The Ancient Stone Labyrinths of Bolshoi Zayatsky
On a small collection of remote islands in the White Sea of Russia lies the highest concentration of ancient labyrinths on the planet. Despite numerous theories, archaeologists and historians have not come to any agreement about why they were built and what their purpose was. The labyrinth remains one of the most mysterious symbols found on Earth – thousands of years ago, it appeared at the same point in history on all inhabited continents in the world – why?
Today, we use the term ‘labyrinth’ to refer to any maze-like structure. However, there is a key distinction between a labyrinth and a maze. A maze refers to a complex branching (multicursal) puzzle with choices of path and direction; while a labyrinth is a single-path (unicursal) pattern that has only a single, non-branching path, which leads to the centre.
The long history of the labyrinth
The word ‘labyrinth’ comes from the ancient Greek words ‘labrys’, a word for the iconic ‘double axe’ which was used by the Minoans on the island of Crete, and ‘inthos’ meaning ‘place’. Thus, labryinthos has been interpreted to mean ‘house of the double-headed axe’. The complex palace of Knossos in Crete is usually implicated. According to Greek mythology, King Minos of Crete had the craftsman Daedalus construct the labyrinth in order to conceal the Minotaur, the half-bull, half-human offspring of Minos' wife Pasiphae and a bull. For some unknown reason, Daedalus and his son Icarus were confined in the labyrinth. Constructing wings of feathers and wax, the two were able to escape by flying above the walls of the labyrinth. Young Icarus, however, impetuously flew too near the sun. His waxy wings melted and he drowned in the Icarian Sea. While the legend of the Minotaur was long thought of as a myth, the remains of the labyrinth of Knossos were uncovered in the early 20 th century by archaeologist Sir Arthur Evans.
An ancient mosaic depicting the labyrinth of Knossos and the Minotaur
Although there are numerous labyrinth designs found throughout history, such as the seven circuit, eleven circuit, and twelve circuit labyrinths, in Greece and throughout the Mediterranean, a common symbol of a 7-circuit labyrinth was associated with the legends. Known today as the Cretan labyrinth, it consists of a single path winding back and forth to a centre point in a series of seven concentric rings. Intriguingly, the shape of the 7-circuit labyrinth also mirrors the motion of the planet mercury in the sky over a long period of time. Did some ancient astronomer record this motion, and create the labyrinth symbol based upon it? We will probably never know. The earliest known use of the 7-circuit labyrinth symbol occurs on a clay tablet from the Mycenaean palace at Pylos in Greece. A fire destroyed this palace around 1200 BC, baking the clay tablet and preserving it for archaeologists.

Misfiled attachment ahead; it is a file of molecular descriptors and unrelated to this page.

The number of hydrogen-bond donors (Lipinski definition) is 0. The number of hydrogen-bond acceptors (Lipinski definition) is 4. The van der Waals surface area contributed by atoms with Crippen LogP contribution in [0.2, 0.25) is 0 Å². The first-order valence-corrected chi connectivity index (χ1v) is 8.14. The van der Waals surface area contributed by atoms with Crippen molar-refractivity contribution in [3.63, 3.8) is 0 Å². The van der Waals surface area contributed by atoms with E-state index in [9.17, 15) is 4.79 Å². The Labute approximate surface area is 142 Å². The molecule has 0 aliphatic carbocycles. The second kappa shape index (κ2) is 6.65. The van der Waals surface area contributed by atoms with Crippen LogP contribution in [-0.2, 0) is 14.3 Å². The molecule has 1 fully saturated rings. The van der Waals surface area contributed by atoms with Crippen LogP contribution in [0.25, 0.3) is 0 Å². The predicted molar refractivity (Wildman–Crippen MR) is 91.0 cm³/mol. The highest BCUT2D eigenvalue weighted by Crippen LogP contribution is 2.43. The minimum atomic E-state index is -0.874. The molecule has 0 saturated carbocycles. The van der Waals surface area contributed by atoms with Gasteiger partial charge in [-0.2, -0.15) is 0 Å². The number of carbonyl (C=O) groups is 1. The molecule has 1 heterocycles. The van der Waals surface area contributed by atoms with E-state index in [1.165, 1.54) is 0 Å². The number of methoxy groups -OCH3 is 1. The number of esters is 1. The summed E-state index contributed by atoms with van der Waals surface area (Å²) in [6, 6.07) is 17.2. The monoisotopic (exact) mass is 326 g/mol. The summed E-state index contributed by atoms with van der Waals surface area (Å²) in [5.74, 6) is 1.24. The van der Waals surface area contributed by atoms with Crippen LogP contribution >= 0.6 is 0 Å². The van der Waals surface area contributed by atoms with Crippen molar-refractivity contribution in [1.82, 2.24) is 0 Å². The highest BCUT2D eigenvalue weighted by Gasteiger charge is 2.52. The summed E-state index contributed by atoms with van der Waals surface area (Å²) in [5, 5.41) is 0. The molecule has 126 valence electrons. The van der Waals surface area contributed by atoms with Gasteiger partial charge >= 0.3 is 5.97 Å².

A depiction of a seven circuit labyrinth
While the word ‘labyrinth’ is closely tied in with Greek history and mythology, labyrinths have been around a lot longer than the legend of Knossos and the Minotaur. Dating back nearly 4000 years is the famed labyrinth of antiquity, the Egyptian temple precinct of a pyramid complex of many courts, built at Hawara by Amenemhet III of the 12th Dynasty (1844-1797 BC). There were twelve separate courts of considerable size all facing one another throughout this labyrinth and all connected by corridors and colonnades and shafts. Criss-crossing alleys and false doors sealed by stone plugs all protected the central burial chamber of the pyramid of the king.
But the labyrinths of Greece and Egypt are just the tip of the iceberg. Labyrinths have been found in just about every major religious tradition in the world, have formed an integral part of many cultures, and have been found on every inhabited continent. At about the same time as the appearance of the Greek labyrinth, an essentially identical pattern appeared in Native American culture, the Tohono O'odham labyrinth, which features I'itoi, the "Man in the Maze". A prehistoric petroglyph on a riverbank in Goa shows the same pattern and other examples have been found among cave art in northern India and on a dolmen shrine in the Nilgiri Mountains. In terms of ancient archaeological monuments, more than 300 examples of labyrinths can be found in various locations around the world. Many questions remain around how the same pattern managed to appear at the same time in apparently disparate cultures.
While recorded history links the creation of labyrinths to a period beginning around 4,000 years ago, the earliest labyrinths are much older than that and first appeared in Neolithic rock carvings and stone formations concentrated around Europe, Scandinavia, and Russia.